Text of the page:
As far as a lender is concerned it does not matter what amounts each of the borrowers has put in, in order to make up the deposit. The amount of mortgage they will decide to offer will be based on the overall amount available for a deposit and the affordability based on the total incomes of each of the borrowers.
However, if joint borrowers are in the position of one party putting in vastly different amounts to the deposit, then it may well be sensible to talk to the solicitor about purchasing the property under a Tenants in Common arrangement. This will allow the person who has put the most into the deposit to legally own a higher percentage of the property and protect their investment.
Can my name be taken off a Joint Mortgage without my permission?
Only in very exceptional circumstances and that would be as a result of a court order. Realistically you cannot have your name removed from a Joint Mortgage without your permission.
Can I get a Joint Mortgage if I am self employed?
Yes. A lender will look at your circumstances such as your income and credit history and decide how much they are willing to lend in exactly the same way as they will look at the circumstances, income, and credit history of someone that is employed.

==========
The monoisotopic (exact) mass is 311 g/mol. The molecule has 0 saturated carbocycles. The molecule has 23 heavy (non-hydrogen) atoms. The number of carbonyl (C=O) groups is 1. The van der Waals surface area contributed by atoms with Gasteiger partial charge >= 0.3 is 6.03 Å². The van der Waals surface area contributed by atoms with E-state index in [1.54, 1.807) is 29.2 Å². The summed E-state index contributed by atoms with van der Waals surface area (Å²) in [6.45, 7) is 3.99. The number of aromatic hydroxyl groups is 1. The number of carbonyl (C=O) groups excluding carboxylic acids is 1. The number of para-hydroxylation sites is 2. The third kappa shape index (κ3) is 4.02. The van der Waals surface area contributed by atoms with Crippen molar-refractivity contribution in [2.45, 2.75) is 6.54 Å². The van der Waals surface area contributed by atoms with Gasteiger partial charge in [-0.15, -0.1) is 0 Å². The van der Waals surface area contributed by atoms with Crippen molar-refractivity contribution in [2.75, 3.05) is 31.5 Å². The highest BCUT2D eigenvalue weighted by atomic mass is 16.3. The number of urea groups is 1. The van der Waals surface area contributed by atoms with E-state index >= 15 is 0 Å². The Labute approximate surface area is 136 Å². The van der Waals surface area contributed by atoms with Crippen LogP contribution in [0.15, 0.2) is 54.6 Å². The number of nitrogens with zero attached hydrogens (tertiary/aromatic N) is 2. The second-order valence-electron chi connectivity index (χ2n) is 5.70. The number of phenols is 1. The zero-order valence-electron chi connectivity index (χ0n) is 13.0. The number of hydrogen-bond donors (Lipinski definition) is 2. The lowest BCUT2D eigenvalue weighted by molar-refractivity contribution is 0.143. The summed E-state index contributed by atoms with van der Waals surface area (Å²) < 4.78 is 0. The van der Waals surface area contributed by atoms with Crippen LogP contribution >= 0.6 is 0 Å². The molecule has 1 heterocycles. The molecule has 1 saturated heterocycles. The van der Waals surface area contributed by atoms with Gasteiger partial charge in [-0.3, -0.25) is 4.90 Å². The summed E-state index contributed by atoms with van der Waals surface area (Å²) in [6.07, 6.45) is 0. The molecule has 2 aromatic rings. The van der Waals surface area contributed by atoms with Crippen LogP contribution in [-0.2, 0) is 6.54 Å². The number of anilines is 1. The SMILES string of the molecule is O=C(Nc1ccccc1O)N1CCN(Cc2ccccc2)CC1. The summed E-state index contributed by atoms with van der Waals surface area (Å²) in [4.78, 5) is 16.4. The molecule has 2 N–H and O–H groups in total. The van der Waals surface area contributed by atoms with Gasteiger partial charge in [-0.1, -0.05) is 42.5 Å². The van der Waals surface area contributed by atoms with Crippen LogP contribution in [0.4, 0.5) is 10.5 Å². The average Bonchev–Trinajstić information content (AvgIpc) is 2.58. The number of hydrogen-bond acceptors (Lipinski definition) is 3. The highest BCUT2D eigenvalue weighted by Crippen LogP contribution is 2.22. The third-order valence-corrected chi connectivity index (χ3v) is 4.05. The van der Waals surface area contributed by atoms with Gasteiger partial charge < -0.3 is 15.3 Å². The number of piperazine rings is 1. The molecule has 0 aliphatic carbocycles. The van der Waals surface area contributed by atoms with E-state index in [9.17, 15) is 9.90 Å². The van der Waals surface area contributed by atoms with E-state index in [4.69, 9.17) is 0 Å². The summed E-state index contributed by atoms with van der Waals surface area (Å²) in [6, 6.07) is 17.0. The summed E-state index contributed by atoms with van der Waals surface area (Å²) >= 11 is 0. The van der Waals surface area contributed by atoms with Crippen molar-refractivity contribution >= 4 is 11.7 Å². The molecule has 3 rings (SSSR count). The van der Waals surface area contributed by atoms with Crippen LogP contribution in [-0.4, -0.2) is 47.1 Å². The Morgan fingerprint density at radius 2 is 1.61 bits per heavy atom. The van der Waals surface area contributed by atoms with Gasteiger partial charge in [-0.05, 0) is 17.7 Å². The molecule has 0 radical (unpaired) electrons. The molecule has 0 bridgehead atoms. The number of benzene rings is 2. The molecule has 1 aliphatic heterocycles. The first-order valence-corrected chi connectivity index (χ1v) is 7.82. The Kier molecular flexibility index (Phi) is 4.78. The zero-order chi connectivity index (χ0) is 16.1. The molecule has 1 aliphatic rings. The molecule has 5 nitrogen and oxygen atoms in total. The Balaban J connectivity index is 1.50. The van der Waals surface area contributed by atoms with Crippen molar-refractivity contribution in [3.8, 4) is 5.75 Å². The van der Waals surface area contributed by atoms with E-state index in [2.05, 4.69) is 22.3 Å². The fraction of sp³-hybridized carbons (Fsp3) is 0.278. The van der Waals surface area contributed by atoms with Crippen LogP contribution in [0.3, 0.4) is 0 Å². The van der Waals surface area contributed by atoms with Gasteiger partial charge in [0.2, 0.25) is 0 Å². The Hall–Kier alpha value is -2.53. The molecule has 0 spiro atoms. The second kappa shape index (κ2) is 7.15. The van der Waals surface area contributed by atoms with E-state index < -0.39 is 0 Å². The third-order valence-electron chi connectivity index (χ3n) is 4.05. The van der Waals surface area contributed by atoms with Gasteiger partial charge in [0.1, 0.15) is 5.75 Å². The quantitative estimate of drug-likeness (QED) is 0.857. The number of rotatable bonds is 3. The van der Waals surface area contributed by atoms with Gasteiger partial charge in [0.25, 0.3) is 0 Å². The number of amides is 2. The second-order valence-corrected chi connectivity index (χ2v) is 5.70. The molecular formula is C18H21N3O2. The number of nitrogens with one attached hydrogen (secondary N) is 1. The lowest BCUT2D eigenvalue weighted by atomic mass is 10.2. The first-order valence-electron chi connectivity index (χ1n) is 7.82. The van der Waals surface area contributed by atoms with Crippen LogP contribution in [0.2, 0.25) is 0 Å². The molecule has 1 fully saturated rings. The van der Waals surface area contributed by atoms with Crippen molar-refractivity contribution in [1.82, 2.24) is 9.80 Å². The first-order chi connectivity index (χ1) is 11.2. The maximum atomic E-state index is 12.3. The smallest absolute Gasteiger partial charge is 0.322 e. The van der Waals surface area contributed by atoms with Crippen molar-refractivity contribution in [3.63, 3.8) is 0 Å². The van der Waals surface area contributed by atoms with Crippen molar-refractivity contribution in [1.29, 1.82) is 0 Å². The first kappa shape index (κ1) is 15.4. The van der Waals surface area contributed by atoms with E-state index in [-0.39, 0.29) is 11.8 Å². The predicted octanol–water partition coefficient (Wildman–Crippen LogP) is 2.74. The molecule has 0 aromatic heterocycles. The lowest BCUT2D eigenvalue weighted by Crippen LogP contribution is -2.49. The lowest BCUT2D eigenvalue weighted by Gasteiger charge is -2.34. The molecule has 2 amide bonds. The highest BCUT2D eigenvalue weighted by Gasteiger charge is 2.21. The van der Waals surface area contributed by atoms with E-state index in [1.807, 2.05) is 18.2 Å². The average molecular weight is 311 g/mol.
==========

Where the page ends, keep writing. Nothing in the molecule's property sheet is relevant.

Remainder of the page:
To learn more about self employed mortgages, click here.
Can I get a Joint Mortgage with my parents?
Yes. There is no reason why anyone can’t arrange a Joint Mortgage with one or both of their parents.
Any lender will take into account the ages of prospective borrowers as well as their income and whether they already have any mortgage commitments. As long as all the proposed borrowers meet the lenders criteria then purchasing with parents does not present any problem in itself.
It might be that a better option would be for the parents to act as a guarantor on the mortgage. This would avoid the situation of the parents having ownership of the property if that was not a desirable outcome. Each potential person thinking of entering this type of arrangement would be well advised to receive their own legal advice.
— Have a question? —
Whether it is just a query about something you have read, or you wish to move on to the next stage of your process, drop us an email and we will be happy to help. Easy, free, and with no obligation